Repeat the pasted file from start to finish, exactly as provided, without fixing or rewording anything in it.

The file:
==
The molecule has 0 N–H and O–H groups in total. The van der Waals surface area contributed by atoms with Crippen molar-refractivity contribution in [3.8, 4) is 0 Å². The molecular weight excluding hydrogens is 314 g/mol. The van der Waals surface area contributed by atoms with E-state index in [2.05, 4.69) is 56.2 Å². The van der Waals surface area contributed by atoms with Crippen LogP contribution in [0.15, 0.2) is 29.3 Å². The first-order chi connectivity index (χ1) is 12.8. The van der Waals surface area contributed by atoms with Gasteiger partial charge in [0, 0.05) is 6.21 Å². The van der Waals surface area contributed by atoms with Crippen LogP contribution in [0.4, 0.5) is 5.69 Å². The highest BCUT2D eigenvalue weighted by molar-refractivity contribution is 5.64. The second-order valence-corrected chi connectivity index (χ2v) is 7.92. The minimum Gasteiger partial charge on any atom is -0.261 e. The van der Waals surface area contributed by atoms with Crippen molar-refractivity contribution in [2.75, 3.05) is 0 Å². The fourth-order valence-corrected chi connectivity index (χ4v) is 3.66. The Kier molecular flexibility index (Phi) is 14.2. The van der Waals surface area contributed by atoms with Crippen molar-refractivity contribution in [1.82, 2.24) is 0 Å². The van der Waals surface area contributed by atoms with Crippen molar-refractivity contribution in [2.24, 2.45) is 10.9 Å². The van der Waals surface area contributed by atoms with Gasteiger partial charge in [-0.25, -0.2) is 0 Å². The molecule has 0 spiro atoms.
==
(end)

The molecule has 0 N–H and O–H groups in total. The van der Waals surface area contributed by atoms with Crippen molar-refractivity contribution in [3.8, 4) is 0 Å². The molecular weight excluding hydrogens is 314 g/mol. The van der Waals surface area contributed by atoms with E-state index in [2.05, 4.69) is 56.2 Å². The van der Waals surface area contributed by atoms with Crippen LogP contribution in [0.15, 0.2) is 29.3 Å². The first-order chi connectivity index (χ1) is 12.8. The van der Waals surface area contributed by atoms with Gasteiger partial charge in [0, 0.05) is 6.21 Å². The van der Waals surface area contributed by atoms with Crippen LogP contribution in [0.4, 0.5) is 5.69 Å². The highest BCUT2D eigenvalue weighted by molar-refractivity contribution is 5.64. The second-order valence-corrected chi connectivity index (χ2v) is 7.92. The minimum Gasteiger partial charge on any atom is -0.261 e. The van der Waals surface area contributed by atoms with Crippen molar-refractivity contribution in [2.75, 3.05) is 0 Å². The fourth-order valence-corrected chi connectivity index (χ4v) is 3.66. The Kier molecular flexibility index (Phi) is 14.2. The van der Waals surface area contributed by atoms with Crippen molar-refractivity contribution in [1.82, 2.24) is 0 Å². The van der Waals surface area contributed by atoms with Crippen molar-refractivity contribution in [2.24, 2.45) is 10.9 Å². The van der Waals surface area contributed by atoms with Gasteiger partial charge in [-0.25, -0.2) is 0 Å². The molecule has 0 spiro atoms.